When counseling students, their conversation should be inviting and positive. When meeting parents, they should encourage cooperation and openness. When working with administrators, they should inspire confidence and respect. All this and more define good teaching. And all these qualities can be taught.
Good teaching is defined by good communication skills. Better teachers know what to say and when to say it. They have a "sixth sense" about the appropriateness of their remarks and are able to articulate their intuitive understandings with clarity and, often, humor. Their strength is in their ability to cross cultural divides by including everyone in their conversations. Good teachers -- no make that, great teachers -- can transcend differences and speak to everyone. They can befriend the shy, the confident, the reluctant, the aggressive, the diffident, the angry, the withdrawn, the athletic, the musical, the verbal, the pompous, and the humble -- all with great grace and style. They are "master communicators," and they are rare leaders in the pantheon of teaching.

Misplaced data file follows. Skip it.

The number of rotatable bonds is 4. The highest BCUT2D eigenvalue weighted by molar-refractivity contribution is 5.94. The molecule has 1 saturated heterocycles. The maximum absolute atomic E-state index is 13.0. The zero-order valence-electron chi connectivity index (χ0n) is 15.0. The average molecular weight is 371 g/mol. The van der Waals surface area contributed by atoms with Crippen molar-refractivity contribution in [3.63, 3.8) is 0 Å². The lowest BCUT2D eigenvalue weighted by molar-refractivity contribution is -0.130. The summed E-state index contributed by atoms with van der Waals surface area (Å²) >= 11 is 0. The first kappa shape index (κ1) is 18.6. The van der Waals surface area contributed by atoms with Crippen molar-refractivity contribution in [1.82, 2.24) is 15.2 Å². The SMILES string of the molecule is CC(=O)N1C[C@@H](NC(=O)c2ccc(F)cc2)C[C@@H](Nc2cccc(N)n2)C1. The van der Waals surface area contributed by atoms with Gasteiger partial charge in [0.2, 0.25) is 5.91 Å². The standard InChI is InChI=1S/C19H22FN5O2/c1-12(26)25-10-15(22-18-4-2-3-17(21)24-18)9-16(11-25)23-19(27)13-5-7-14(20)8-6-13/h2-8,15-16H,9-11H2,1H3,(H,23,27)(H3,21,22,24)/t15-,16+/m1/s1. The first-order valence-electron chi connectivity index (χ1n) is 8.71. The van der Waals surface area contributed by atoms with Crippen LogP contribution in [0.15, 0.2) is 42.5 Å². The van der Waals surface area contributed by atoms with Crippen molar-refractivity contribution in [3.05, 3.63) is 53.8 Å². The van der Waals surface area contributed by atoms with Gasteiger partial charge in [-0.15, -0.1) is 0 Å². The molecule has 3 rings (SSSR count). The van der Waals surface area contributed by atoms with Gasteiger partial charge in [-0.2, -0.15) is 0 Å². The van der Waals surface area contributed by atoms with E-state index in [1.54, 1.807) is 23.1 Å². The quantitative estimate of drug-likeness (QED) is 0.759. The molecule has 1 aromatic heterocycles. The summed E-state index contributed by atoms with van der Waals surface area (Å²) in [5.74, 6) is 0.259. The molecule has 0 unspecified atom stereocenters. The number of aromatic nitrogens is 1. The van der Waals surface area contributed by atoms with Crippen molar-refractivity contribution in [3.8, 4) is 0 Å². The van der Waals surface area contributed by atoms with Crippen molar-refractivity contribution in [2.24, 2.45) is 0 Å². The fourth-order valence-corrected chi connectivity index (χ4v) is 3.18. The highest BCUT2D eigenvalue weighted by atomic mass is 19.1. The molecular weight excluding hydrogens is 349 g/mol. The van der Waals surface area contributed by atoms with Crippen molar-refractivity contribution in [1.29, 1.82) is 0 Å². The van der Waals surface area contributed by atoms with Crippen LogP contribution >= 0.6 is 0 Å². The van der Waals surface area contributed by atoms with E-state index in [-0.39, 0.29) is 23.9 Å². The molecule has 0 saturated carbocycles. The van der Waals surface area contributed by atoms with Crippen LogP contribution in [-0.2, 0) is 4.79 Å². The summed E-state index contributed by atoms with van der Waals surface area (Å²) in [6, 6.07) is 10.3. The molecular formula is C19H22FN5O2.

Speaking and listening skills are teachable "things." Often intangible qualities like personality and "with-it-ness" are thought to be inherent or genetic. Some believe people are born "good talkers" or have just the right temperament to be "good listeners." Not necessarily. Although, human beings do have special innate qualities -- they might be gifted musicians, athletes, performers, -- more often than not, people can learn to communicate openly and honestly. Therapists and friends can motivate the reluctant to "explore their voice within" and to share their personal vision with an audience. Everyone has something to say. And sometimes, a polite push works wonders.
Teachers can be the"polite pushers." They can motivate the shy to be bold, and the bold to be forthright. By allowing students to participate in communication activities -- discussions, presentations, creative play, -- teachers can signal to even the most reluctant talker that it is "okay" to say something in class. Even if it is just, "hello."